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Musée Dräi Eechelen Luxembourg: Exhibition and Conference

Musée Dräi Eechelen Luxembourg  


Temporary exhibition:

Amis/Ennemis. Mansfeld et le revers de la médaille – on display until 20th January 2019

Delve into the lives of general governors, noblemen, army leaders, advisers and abbots and discover the social network of Renaissance prince Pierre Ernest de Mansfeld (1517-1604) featuring in the current temporary exhibition, which celebrates both the 500th anniversary of this historical figure and the European Year of Cultural Heritage altogether. Mansfeld acted as the Governor of Luxembourg and attended as such in the Spanish Court at Brussels. Local officials, noblemen and humanists Mansfeld convened with became nodes in the ever-extending personal network the prince was weaving. The myriad of medals on display, gathered from collections from the Royal Library of Belgium and the National Museum of History and Art in Luxembourg, mirror Mansfeld’s manifold connections. Witness the Renaissance era as a vibrant whole of double-edged personal ties through spellbinding miniature portraits, masterfully crafted books and elaborately chosen gifts.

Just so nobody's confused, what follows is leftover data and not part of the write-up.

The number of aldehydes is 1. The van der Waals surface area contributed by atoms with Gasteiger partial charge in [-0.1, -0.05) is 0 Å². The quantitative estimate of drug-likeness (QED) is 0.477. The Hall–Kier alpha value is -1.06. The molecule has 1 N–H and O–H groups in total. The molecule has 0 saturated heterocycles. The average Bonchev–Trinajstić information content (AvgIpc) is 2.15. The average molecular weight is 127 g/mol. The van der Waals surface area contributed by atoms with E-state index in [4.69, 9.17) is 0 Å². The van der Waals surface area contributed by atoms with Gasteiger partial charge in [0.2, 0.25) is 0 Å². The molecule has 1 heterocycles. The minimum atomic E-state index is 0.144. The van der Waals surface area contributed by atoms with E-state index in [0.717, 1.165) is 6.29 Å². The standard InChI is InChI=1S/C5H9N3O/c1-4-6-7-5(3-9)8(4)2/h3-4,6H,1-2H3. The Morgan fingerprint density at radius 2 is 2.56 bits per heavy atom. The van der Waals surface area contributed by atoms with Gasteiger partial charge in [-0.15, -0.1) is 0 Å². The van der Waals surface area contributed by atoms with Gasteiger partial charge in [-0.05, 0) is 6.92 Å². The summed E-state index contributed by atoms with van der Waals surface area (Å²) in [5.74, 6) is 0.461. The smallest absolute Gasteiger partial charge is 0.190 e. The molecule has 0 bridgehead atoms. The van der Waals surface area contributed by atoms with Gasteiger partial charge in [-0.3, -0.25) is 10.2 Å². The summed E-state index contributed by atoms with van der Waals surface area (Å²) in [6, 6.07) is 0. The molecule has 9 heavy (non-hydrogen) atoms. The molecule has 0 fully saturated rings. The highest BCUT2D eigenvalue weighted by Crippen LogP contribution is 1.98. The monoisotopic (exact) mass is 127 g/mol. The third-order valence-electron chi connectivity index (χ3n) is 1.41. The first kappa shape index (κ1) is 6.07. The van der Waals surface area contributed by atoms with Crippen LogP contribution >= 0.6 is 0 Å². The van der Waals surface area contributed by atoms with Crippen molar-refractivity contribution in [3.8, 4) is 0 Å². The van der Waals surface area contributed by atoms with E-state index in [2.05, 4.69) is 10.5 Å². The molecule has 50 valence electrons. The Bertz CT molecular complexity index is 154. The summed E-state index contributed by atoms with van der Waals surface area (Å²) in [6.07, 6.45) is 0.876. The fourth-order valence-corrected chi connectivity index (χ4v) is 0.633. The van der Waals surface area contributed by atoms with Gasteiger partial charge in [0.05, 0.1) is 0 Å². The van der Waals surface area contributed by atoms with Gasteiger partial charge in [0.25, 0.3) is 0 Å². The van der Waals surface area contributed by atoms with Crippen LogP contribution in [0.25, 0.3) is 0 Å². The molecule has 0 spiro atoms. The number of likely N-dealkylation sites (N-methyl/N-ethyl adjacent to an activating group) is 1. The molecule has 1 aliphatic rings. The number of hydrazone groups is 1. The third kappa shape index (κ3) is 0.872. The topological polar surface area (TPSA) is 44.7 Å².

Reconstruction and valorisation of feudal and fortified heritage. Conference at the Musée Dräi Eechelen, Wednesday, 5th december 2018 (« Reconstruction et mise en valeur du patrimoine féodal et fortifié. Conférence au Musée Dräi Eechelen »)

Join us for talks! Experts are convening at the Musée Dräi Eechelen to discuss reconstruction – or not – of our castle and fortress ruins, their access and valorisation, or even reutilisation. Model cases, such as the city of Carcassonne and the Heidelberg castle, will be redirecting the attention to the Venice Charter and its repercussions on Luxembourg and Europe, respectively. Vianden Castle and other feudal and fortified sites recently valorised in Luxembourg, Germany and England require debate. Opposing schools of thought regarding care and supervision of the architectural heritage, often among the eldest of relicts, have always existed. Should we thus bow completely to the authority of untouched authenticity or should we rebuild what has been lost over the course of centuries? The Venice Charter provides answers, but is the dated document still timely?

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